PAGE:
The administration last year proposed spending $6.14 trillion on defense over the next decade before spending on so-called “overseas contingency operations,” which include the wars in Iraq and Afghanistan. That baseline spending was slated to rise from $553 billion in 2012 to $668 billion in 2021. A $489 billion cut would represent just an 8 percent reduction in total spending over the decade and would still leave Pentagon finances well above 2012 levels.
Even if one includes the projected decline in spending due to the wind down of wars in Iraq and Afghanistan, total military spending compared to baseline projections would only fall by about 15 percent, analysts said. In the aftermath of previous wars and after the end of the Cold War, military spending fell by about 30 percent on average.
Charges by Republican presidential candidates that the administration is proposing major cuts in the military “is a tempest in a teapot,” said Benjamin Friedman, a military analyst at the libertarian Cato Institute. “The administration has decided to do a minor trim in its planned defense spending.”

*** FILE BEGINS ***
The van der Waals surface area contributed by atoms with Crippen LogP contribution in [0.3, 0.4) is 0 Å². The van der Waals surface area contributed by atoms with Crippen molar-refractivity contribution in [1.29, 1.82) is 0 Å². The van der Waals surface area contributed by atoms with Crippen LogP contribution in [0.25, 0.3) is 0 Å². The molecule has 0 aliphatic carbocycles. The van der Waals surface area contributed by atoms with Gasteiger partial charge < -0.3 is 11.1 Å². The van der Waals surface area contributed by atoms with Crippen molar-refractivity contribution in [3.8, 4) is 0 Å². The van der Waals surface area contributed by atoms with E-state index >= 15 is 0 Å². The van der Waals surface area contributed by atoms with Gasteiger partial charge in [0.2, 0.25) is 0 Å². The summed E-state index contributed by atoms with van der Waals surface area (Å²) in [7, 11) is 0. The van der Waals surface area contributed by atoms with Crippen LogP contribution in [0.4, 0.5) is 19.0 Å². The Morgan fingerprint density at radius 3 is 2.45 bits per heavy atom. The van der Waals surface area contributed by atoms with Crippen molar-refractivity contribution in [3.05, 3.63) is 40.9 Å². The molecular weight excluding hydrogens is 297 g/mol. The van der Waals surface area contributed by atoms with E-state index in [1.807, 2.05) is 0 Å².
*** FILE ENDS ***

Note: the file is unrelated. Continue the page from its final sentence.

“This is the paradox of the Obama presidency,” agreed Loren Thompson, a military analyst at the Lexington Institute who frequently consults for defense contractors. “Under his administration, the Department of Defense’s actual purchasing power has been higher than at any time during the Cold War.”
With leading Republican presidential contender Mitt Romney calling for huge boosts in military spending, Obama clearly wanted to position himself as a centrist in the coming debate over the size and role of the military in the post-Iraq and post-Afghanistan era.